This is where the "Enterprise" part of Java EE meets the real world.
The premise of using an "Enterprise" system is mostly centered around management. Specifically ceding decisions and configuration to the container rather than relying on the application itself to manage these resources. By separating the creation and management of resources from the application code and relying on the container, the system administrator then have visibility and access to those resources and thus have the potential to tune and monitor the applications at a higher level, and in a common way, than using application specific mechanisms for this.
So, that's the environment we're in and that's part of what drives these "rules" of the Java EE specification about what you can and can't (shouldn't) do.
Now, the servlet container spec, is more wild west. It does not have all of these "Enterprise" management features (mind, many containers expose them, but the spec doesn't mention them). For example, serving static files is a bread and butter capability of a web container, so it would hardly make sense to limit access to said files by the developer. Plus, the servlet specification came before the EJB spec and was bolted in to the environment rather than redone in the light of that environment.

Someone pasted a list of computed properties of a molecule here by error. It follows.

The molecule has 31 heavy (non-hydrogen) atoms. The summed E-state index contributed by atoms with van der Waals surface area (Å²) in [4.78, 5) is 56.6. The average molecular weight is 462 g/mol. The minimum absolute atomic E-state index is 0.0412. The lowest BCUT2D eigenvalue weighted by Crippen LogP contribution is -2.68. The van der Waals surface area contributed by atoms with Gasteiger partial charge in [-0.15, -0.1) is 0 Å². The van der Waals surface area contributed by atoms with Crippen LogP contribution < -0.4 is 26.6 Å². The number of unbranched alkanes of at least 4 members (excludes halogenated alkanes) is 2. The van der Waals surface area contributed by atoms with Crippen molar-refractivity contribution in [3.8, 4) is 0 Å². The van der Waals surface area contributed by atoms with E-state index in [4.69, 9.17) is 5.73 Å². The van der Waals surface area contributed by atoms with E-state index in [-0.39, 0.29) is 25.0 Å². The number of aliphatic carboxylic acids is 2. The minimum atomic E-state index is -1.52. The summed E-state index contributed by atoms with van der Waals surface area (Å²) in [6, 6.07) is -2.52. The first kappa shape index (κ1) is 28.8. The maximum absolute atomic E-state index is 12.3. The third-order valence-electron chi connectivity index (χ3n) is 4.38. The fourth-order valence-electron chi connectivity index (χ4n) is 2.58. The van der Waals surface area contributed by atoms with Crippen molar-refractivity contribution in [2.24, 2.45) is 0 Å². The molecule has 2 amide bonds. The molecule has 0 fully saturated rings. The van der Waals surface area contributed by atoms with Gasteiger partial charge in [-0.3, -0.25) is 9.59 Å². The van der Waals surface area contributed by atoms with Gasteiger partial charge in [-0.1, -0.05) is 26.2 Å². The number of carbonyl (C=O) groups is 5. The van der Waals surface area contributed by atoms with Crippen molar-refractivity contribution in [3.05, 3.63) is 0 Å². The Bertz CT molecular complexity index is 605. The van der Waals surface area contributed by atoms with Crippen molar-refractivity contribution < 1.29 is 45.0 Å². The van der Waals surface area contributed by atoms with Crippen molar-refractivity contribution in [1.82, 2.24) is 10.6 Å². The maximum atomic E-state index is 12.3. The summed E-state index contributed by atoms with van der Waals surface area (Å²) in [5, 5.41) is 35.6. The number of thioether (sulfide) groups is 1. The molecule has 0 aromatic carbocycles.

That gives you two "contradictory" specifications in terms of specific things (like threads).
So, yes, the Servlet spec "lets you" manage your own thread pools, even in a Java EE app, even though those thread pools will likely be in the exact same JVM (and thus "unmanageably" consuming Java EE resources) as the Java EE container.
What this ends up meaning in the real world is that, yes, if you wanted, you could spool up threads and such within a Java EE container, or in a servlet container. None of the popular container prohibit you from doing this (WebSphere might, I don't use it).
But, you shouldn't. Java EE (especially Java EE 6) has mechanisms and hoops you can jump through to do things in stead of using thread pools. Things like WorkManagers, JMS queues, Asynchronous Session beans, Timer jobs.
In a servlet app, most of these mechanisms don't exist, so you can't leverage them, and thus you use "just Java" instead.
The ramifications of using "Just Java" in a web app deployed with a Java EE app is visibility within the container. Your web app will need its own configuration variable to set up the size of its thread pool, for example, and can't rely on the container to manage that.
In the end, it's typically No Big Deal. Most of the complexity of Java EE is centered around management capabilities that many folks don't use. For myself, I use Java EE and rarely use a plain ol WAR, I like to push as much in to the container as I can -- let it do its job. That said, I have custom socket servers running in WARs in Java EE containers, breaking every rule imaginable, simply because it's been far easier to do. The "Java EE Way" wasn't any where near flexible enough for what we wanted done, so we went "Just Java" and poured the code in to a WAR so we could play in the Wild Wild West, where Men were Men and managed their own threads.